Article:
By Zhaoyang Liu
Sociolinguistics is the study of language in regards to a variety of social factors. It explores the role that languages play in society and how people build their interactions and attitudes around it. Language can influence the way others perceive someone’s education, social status and family background, especially if that person is a non-native speaker. Since there are societal links between language and identity, it is only natural for individuals to be concerned about aspects of their speech. For instance, mastering the standard accent of a language is viewed by many people as a hallmark of integration. This relationship between accent and quality of speech has more implications than just in the field of education; it filters down into the way people form their understanding of others.
The standard accent — the one usually depicted in media — is normally held in higher regard than others accents, including both non-standard native dialects and non-native accents. This causes people to believe that there is a singular “correct” accent, one which is perfect and thus almost inaudible. On top of this, non-native speakers are often evaluated on the basis of their accents; some foreign accents can be seen as being more charming, exotic or educated than others. Consequently, a number of immigrants pursue the standard accent in order to be accepted and reduce assumptions about themselves. However, accent is only one of the many aspects of language, which begs the question: how important is it?
Roberto Rey Agudo, the language program director of Spanish and Portuguese at Dartmouth College, believes that accents should not play such an important role in our perceptions of people. He holds that everyone speaks even their native language with a unique accent, influenced by the various social factors in their lives. Since accents are, universally, both natural and unavoidable, society should not value people, especially immigrants, on how they speak. Agudo also adds that a person’s accent does not dictate their syntactic understanding of a particular language. He states:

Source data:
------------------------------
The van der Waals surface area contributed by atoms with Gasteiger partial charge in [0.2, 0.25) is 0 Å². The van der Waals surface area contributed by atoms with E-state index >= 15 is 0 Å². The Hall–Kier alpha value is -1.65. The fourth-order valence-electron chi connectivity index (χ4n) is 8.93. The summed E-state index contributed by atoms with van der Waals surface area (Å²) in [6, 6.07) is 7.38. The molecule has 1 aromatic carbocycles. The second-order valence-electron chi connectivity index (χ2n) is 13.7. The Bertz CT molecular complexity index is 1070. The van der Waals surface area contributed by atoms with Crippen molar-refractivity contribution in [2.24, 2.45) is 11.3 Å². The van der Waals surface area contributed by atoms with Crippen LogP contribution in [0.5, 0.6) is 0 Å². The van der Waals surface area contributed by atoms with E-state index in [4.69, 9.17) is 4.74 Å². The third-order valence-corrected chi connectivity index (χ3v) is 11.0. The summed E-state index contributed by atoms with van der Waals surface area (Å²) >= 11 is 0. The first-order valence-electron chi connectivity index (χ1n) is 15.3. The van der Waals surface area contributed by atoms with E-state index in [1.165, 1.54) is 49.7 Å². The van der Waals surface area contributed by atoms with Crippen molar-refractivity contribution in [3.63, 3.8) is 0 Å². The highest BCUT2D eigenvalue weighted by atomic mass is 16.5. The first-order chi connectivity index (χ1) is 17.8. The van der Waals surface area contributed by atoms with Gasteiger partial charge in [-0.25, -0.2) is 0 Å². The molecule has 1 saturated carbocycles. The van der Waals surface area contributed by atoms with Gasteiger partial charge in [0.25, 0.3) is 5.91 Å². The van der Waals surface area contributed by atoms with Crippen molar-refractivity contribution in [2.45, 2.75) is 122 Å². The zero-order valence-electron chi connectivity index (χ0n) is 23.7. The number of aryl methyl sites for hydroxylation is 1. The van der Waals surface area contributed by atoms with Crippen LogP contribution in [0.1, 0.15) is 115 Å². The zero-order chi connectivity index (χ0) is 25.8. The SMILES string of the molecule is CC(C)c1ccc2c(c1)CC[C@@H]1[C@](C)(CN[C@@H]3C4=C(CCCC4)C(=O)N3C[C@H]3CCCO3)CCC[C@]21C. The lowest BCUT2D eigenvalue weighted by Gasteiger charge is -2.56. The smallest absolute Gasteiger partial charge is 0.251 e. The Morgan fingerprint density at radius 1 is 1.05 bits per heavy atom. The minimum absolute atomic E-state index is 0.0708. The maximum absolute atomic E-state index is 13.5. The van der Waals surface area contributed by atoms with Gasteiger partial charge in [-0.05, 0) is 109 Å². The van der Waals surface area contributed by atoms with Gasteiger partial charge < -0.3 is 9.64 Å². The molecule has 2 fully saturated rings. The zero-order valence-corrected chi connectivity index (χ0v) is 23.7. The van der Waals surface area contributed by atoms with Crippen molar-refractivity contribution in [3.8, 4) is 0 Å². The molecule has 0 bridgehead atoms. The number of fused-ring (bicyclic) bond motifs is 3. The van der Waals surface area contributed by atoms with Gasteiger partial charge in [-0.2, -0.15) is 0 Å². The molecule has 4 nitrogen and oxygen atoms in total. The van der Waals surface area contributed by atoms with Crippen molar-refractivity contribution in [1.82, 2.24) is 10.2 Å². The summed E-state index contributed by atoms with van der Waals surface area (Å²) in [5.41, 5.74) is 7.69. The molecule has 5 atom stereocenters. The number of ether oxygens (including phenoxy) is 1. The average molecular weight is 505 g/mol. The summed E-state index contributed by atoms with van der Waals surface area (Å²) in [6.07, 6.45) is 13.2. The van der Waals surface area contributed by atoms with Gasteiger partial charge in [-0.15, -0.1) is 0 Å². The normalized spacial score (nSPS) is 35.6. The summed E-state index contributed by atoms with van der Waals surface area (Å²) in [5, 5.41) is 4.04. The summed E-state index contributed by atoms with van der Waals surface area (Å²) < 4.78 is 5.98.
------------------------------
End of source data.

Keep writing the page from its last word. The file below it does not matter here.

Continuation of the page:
“Accent by itself is a shallow measure of language proficiency, the linguistic equivalent of judging people by their looks. Instead, we should become aware of our linguistic biases and learn to listen more deeply before forming judgments. How large and how varied is the person’s vocabulary? Can she participate in most daily interactions? How much detail can he provide when retelling something? Can she hold her own in an argument?”
The entirety of Agudo’s proposal can be read at the following link:
1. Immigrants can struggle with mastering the standard language and accent of their new countries. How does the way in which they speak the dominant language affect the way they are perceived? Keeping that in mind, what reasons might cause some immigrants to feel an impetus for learning the standard accent?
2. What role does media representation play in our perception of accents? What causes certain dialects or accents to be viewed as more acceptable or preferable than others? Is it possible for non-standard accents to gain acceptance within a society? What will it take for societies to value their linguistic diversity? What gets in the way?
3. In the article, Agudo mentions how accents can interfere with how well a person is understood, which is why they became a focus of language learning. How can the necessity of having an understandable accent be reconciled with the inevitable variation in people’s speech? More broadly, how do the methods of teaching language affect our understanding of its role in society?
4. Many people do not recognize that, they too, have accents until someone else tells them so. Why do you think people are able to hear other’s accents, but are often unable to hear their own?